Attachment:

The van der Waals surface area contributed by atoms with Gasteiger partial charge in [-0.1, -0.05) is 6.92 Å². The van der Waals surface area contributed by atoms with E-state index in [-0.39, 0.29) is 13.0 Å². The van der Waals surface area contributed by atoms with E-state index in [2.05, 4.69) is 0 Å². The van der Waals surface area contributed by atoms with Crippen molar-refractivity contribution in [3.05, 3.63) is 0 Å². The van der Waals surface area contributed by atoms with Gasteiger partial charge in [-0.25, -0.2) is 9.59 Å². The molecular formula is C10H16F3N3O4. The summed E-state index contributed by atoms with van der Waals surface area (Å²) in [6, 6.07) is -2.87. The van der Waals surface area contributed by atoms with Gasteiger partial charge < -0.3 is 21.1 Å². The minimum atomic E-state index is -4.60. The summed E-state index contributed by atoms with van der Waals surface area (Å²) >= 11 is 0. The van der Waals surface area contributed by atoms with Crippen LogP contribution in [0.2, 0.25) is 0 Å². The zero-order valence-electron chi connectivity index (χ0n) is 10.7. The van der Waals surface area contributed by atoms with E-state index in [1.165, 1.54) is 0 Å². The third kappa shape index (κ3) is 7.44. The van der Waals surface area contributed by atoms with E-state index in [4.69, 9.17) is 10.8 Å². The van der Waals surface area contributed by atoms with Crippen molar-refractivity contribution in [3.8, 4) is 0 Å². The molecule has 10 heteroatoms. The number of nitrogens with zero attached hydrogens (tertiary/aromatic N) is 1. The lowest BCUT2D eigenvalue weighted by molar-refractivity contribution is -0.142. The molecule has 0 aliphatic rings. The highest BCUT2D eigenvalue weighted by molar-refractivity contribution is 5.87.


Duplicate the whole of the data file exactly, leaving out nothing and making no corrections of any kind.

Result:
The van der Waals surface area contributed by atoms with Gasteiger partial charge in [-0.1, -0.05) is 6.92 Å². The van der Waals surface area contributed by atoms with E-state index in [-0.39, 0.29) is 13.0 Å². The van der Waals surface area contributed by atoms with E-state index in [2.05, 4.69) is 0 Å². The van der Waals surface area contributed by atoms with Crippen molar-refractivity contribution in [3.05, 3.63) is 0 Å². The van der Waals surface area contributed by atoms with Gasteiger partial charge in [-0.25, -0.2) is 9.59 Å². The molecular formula is C10H16F3N3O4. The summed E-state index contributed by atoms with van der Waals surface area (Å²) in [6, 6.07) is -2.87. The van der Waals surface area contributed by atoms with Gasteiger partial charge < -0.3 is 21.1 Å². The minimum atomic E-state index is -4.60. The summed E-state index contributed by atoms with van der Waals surface area (Å²) >= 11 is 0. The van der Waals surface area contributed by atoms with Crippen LogP contribution in [0.2, 0.25) is 0 Å². The zero-order valence-electron chi connectivity index (χ0n) is 10.7. The van der Waals surface area contributed by atoms with E-state index in [1.165, 1.54) is 0 Å². The third kappa shape index (κ3) is 7.44. The van der Waals surface area contributed by atoms with E-state index in [4.69, 9.17) is 10.8 Å². The van der Waals surface area contributed by atoms with Crippen molar-refractivity contribution in [3.8, 4) is 0 Å². The molecule has 10 heteroatoms. The number of nitrogens with zero attached hydrogens (tertiary/aromatic N) is 1. The lowest BCUT2D eigenvalue weighted by molar-refractivity contribution is -0.142. The molecule has 0 aliphatic rings. The highest BCUT2D eigenvalue weighted by molar-refractivity contribution is 5.87.